If you are trying to calculate the value of a choice using a bounded utility function, how can you be sure whether you are close or far from the bound, whatever the bound is? How do you account for uncertainty about how much utility you already have? Does this question actually make sense?
Recently I have come across arguments against using a bounded utility function to avoid Pascal’s Mugging and similar “fanaticism” problems. These arguments, such as Section 6 of Hayden Wilkinson’s paper “In Defense of Fanaticism” and the Less Wrong post “Pascal's Mugging for bounded utility functions” both use a novel argument against bounded utility functions. If I understand them correctly, they argue that bounded utility functions cannot work because it is impossible to know how much utility one already has. This means one cannot know how close to the bound their utility is, and therefore one can never know how much to discount future utility by.
Wilkinson’s paper uses the example of someone with an altruistic bounded utility function that is essentially total utilitarianism. So they want to increase the total utility of the universe and, because they have a bounded utility function, the value of additional total utility decreases as it approaches some upper bound. If I understand his argument correctly, he is saying that because this agent has a bounded utility function, they cannot calculate how good an action is without knowing lots of details about past events that their actions cannot effect. Otherwise, how will they know how close they are to the upper bound?
Wilkinson analogizes this to the “Egyptology” objection to average utilitarianism, where an average utilitarian is compelled to study how happy the Ancient Egyptians were before having children. Otherwise, they cannot know if having children increases or decreases average utility. Similarly, Wilkinson argues that a total utilitarian with a bounded utility function is compelled to study Ancient Egypt in order to know how close to the bound the total utility of the world is. This seems implausible, even if information about Ancient Egypt was easy to come by, it seems counterintuitive that it is relevant to what you should do today.
“Pascal's Mugging for bounded utility functions” by Benya introduces a related problem. In this scenario, a person with a bounded utility function has lived an immensely long time in a vast utopia. Because of this, their utility level is very close to the upper bound of their bounded utility function. Pascal’s Mugger approaches them and tells them that all their memories of this utopia are fake and that they have lived for a much shorter time than they believed they had. The mugger then offers to massively extend their lifespan for $5. The idea is that by creating uncertainty about whether their utility is approaching the bound or not, the mugger can get around the bounded utility function that normally protects from mugging.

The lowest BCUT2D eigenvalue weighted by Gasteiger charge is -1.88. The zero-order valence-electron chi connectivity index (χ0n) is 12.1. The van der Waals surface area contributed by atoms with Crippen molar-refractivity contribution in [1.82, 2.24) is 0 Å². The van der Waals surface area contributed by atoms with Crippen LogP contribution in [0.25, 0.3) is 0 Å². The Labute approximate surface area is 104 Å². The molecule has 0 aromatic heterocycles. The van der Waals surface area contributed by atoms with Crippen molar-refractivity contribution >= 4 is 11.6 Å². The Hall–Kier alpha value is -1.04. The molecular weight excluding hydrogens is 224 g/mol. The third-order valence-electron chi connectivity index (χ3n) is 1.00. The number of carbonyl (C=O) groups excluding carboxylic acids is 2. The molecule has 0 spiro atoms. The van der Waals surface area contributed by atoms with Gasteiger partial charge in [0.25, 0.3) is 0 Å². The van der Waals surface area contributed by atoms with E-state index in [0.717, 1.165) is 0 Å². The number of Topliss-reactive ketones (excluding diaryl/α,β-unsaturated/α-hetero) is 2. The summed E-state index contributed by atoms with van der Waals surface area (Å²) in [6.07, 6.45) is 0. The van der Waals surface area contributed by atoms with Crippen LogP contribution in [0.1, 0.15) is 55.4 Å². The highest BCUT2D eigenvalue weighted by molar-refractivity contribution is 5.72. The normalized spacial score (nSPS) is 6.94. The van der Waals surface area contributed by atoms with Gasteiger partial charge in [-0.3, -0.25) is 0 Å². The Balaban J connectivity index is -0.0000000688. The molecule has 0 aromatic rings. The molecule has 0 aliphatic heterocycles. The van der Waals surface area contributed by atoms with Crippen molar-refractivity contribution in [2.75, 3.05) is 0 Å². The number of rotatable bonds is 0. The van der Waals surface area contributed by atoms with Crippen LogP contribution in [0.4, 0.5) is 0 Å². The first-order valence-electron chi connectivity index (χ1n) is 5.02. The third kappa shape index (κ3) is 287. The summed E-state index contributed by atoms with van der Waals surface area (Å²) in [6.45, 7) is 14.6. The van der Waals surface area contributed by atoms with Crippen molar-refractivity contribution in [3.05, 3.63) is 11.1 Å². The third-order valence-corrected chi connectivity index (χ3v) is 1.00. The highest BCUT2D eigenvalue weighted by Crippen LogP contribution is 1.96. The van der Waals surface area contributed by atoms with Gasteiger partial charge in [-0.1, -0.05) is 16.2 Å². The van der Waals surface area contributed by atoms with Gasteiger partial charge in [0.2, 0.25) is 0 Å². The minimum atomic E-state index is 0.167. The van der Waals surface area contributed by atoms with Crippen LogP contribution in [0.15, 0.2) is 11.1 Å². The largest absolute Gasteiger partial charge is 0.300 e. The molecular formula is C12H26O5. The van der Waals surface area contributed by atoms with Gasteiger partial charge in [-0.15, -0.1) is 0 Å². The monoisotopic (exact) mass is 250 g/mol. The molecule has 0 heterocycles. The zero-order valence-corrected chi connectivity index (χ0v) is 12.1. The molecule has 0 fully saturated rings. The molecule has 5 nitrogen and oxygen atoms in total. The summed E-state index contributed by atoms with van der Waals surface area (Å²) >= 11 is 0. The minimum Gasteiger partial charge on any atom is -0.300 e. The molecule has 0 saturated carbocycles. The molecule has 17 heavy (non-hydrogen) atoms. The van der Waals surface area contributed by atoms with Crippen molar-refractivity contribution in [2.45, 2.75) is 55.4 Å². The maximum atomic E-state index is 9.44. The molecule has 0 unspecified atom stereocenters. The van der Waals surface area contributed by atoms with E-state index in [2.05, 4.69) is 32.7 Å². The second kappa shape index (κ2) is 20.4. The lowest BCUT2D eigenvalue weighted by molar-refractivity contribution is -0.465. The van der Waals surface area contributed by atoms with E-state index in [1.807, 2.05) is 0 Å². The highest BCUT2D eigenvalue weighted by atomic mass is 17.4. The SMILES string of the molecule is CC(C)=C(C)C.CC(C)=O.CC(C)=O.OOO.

One way around this dilemma that seems attractive to me is to use some version of Marc Colyvan’s Relative Expected Value theory. This theory, when looking at two options, compares the differences in utility, rather than the total utility of each option. This would seem to defeat the Egyptology objection, if you cannot change how much utility the events in Ancient Egypt were worth, then you don’t factor them into your calculations when considering how close you are to the bound. Similarly, when facing Pascal’s Mugger in the far future, the person does not need to include all their past utility when considering how to respond to the mugger. There may be other approaches like this that discount utility that is unaffected in either choice, I am not sure what the best formulation would be.
However, I am worried that this approach might result in problems with transitivity, or change the ranking of values based on how they are bundled. For example, if an agent with a bounded utility function using Relative Expected Value theory was given offers to play a lottery for $x 1,000 times they might take it each time. However, they might not pay a thousand times as much to enter a lottery for $1,000x. Am I mistaken, or is there a way to calibrate or refine this theory to avoid this transitivity problem?
I would love it if someone had an ideas on this topic. I am very confused and do not know if this is a serious problem or if I am just missing something important about how expected utility theory works.